Chart 3.13 - 15 minutes projected on 1 minute

We better understand why prices fail to drop to the bottom of the cloud 5minutes seen above
(3.12): the Kijun 15 minutes acts as strong support.

Naturally, we can also observe these configurations on different screens on each time frame.
Projecting one time frame over each other allows faster reading of movements and especially instant
analysis of the active different supports and resistances and how prices interact with them. We thus
get a better "feeling" of the market because it shows short term candles acting with longer term
supports and resistances.


While trading on very short term basis, it is also possible to add traditional indicators. But be careful:
too many could distort the analysis and slow the reasoning / decision process.

In my trading, I use the RSI 5 rated at 38 and 62 as confirmation of buy or sell area. I do not have the
traditional reading of overbought / oversold that could be easily read with the movements and body
of the candles.

I sometimes project Fibonacci extensions (chart 4.1), especially after a correction, to find out the
potential movement relative to an apparent Ichimoku level.

Chart 4.1 - Fibonacci

On the 1 minute chart with the 5 minutes projection (4.1 & following charts), prices are trying to
cross the thin 1 minute cloud. On the left side, the Lagging Span tries to break both Kijun 1 minute
and 5 minutes.

A first upward movement occurred from the low point validated by the break of two Kijun by prices.
Then a corrective / consolidation happened on the Kijun 5 minutes which acted as support,
confirming the bullish momentum.

So I positioned a Fibonacci extension in order to determine which Ichimoku levels should be

considered as a target as soon as prices would be out of their cloud.

The first interesting level is the 50% that corresponds at the bottom of cloud 1 minute (SSB) in the
continuation of two Kijun (left side) and on the right side, this level is also the bottom of the cloud 5
minutes. Prices are very likely to stop on this level.

The second level is the classic level of 0.618.

I do not take immediately into account the other ratios because prices must first penetrate the 5
minutes cloud before considering these ratios as potential targets.

Moreover the Lagging Span must cross the two Kijun (chart 4.2): the 5 minutes Kijun (green) has
already been broken.

Chart 4.2

The break of the 1 minute Kijun should follow. This will be the signal to buy.

The Lagging Span validates prices upside movement (chart 4.3)

Chart 4.3

The entry is made on the candle which gets out of the cloud following a rebound on the Tenkan by a
bullish engulfing candle.

The Stop-Loss is set below the Kijun 5 minutes and SSB 1minute on the same level as the lowest point
of the shadow of the doji which resumed the bullish momentum.

The limit order is set a few points below the 5 minutes SSB.

Usually, on very short term trades a limit order is not needed as one is supposed to follow the trade
in front of its screen.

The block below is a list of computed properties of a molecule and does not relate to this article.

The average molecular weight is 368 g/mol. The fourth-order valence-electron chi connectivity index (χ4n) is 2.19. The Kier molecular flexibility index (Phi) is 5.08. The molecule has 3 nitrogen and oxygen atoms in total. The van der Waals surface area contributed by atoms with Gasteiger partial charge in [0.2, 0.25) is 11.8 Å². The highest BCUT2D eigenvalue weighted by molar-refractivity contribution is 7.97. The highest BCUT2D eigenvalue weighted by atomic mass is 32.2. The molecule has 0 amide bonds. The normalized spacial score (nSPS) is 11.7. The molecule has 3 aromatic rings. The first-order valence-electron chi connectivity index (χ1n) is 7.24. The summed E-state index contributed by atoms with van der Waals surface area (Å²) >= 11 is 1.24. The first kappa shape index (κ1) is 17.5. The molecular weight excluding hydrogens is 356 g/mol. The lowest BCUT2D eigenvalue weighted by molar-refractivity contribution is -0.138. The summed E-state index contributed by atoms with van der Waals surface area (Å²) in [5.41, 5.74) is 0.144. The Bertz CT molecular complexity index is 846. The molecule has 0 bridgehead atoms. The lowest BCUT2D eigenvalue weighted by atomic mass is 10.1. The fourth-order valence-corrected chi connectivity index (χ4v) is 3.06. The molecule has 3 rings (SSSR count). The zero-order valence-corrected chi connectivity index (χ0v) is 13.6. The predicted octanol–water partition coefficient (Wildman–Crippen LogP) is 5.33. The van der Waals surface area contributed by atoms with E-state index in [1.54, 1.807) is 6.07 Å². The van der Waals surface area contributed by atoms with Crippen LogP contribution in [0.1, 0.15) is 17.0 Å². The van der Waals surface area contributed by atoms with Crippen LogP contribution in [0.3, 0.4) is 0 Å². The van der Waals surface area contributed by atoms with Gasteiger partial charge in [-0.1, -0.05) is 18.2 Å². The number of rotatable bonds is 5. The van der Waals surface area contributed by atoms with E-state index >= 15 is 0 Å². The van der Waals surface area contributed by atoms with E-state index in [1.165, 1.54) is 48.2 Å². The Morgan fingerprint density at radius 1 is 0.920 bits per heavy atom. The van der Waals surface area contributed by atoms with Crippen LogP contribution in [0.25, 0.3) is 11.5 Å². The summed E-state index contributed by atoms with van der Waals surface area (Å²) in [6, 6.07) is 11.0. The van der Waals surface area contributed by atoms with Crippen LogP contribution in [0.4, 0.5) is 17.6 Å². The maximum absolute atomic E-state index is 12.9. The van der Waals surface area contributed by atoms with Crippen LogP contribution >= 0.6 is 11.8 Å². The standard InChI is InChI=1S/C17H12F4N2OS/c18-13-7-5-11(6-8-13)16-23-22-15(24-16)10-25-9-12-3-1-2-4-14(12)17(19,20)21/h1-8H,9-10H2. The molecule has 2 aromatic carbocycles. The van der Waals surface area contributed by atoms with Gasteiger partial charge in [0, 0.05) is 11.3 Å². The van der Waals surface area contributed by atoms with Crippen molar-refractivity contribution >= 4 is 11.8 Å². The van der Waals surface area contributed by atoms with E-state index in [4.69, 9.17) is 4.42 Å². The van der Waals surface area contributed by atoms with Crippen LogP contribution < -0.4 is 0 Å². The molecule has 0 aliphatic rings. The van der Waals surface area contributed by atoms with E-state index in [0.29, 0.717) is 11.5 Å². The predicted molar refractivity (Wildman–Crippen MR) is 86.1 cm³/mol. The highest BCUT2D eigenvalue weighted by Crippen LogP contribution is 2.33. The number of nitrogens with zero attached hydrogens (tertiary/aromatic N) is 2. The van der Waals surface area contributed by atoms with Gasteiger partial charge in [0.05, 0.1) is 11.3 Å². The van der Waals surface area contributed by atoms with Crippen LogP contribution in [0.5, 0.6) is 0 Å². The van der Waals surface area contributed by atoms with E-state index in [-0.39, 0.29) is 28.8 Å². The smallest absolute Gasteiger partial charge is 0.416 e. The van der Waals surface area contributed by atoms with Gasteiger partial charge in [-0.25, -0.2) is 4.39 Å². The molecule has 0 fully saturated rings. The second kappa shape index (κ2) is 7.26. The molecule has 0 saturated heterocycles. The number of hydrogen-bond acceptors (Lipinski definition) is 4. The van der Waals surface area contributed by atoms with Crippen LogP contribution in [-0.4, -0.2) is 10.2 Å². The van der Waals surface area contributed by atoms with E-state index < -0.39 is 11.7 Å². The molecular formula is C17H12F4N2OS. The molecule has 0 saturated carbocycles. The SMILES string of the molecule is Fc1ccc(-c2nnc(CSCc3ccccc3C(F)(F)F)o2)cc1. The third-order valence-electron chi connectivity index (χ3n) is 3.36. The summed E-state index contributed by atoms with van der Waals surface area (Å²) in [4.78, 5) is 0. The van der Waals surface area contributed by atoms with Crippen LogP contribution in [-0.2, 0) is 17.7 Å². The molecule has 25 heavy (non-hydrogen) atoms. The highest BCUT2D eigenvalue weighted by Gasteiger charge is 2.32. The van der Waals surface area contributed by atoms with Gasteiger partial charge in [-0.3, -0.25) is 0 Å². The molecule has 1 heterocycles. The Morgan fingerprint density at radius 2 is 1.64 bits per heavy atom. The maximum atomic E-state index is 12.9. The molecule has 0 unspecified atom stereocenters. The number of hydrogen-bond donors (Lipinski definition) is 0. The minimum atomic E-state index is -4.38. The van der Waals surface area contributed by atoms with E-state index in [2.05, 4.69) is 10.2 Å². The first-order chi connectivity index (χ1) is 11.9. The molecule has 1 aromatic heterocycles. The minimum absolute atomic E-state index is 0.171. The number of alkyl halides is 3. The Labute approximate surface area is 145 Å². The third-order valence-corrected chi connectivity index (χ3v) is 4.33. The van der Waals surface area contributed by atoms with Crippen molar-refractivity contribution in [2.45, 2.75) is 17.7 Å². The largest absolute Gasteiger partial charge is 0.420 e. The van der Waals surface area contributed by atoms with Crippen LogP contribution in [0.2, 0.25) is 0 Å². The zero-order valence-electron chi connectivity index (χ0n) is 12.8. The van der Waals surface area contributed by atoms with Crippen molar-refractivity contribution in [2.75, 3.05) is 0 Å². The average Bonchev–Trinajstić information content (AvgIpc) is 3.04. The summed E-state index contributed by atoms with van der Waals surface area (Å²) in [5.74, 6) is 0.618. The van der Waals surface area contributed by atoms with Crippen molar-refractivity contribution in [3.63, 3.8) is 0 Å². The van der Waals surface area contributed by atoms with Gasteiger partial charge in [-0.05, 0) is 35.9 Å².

Finally, on this chart, we note the presence of a twist that the Lagging Span needs to cross in order to
reach the target expected. This is what we will closely watch during the progress of the trade.

Chart 4.4

The Lagging Span stops on its twist at the same time prices reach the bottom of the 5 minutes cloud

Chart 4.5

After three bullish candles and the RSI reversing on the level of its previous highest point, the trade
exit is planned on close of the 1 minute candle. This trade resulted in a gain of 19 points.

Chart 4.6

The upward movement is complete: prices could not enter the 5 minutes cloud on a second try and
reverse sharply by breaking the 1 minute Kijun and fall towards the Kijun which is then broken. A sell
signal is given. But as we can observe, there is a double support (5 minutes Kijun + 1 minute SSB)
close by. So we don't enter a short trade as the risk reward ratio is not worth it.

Chart 4.7

On this screen which shows the end of the movement, we can see that prices were hampered on the
Fibonacci level of 0.618 before correcting to the 5 minutes Kijun which held as support. After a long
consolidation on the 1 minute Kijun, a new bullish impulse occurred. The target of the initial limit
order has been achieved and exceeded up to the level of Fibonacci 1.272 which implied a coming

Through these examples, I wanted to show that this kind of market analysis and reading system is
complete regardless of the time frame on which one operates. However, on very short time frame, it
may sometimes be wise to complete one's vision by projecting another time frame or by looking at
another indicator. But it is useless to "put too much" other indicators except to blur the essential
information given clearly by the Ichimoku.

This tool could be useful both for the novice trader because it requires little knowledge in technical
analysis as well as for the more experienced trader who will find a great field of possibilities.

However, as powerful as this technical tool is, it will not enable one to become a successful trader
without a great discipline in the application of strict rules in accordance with a well defined trading
plan and a consistent money management.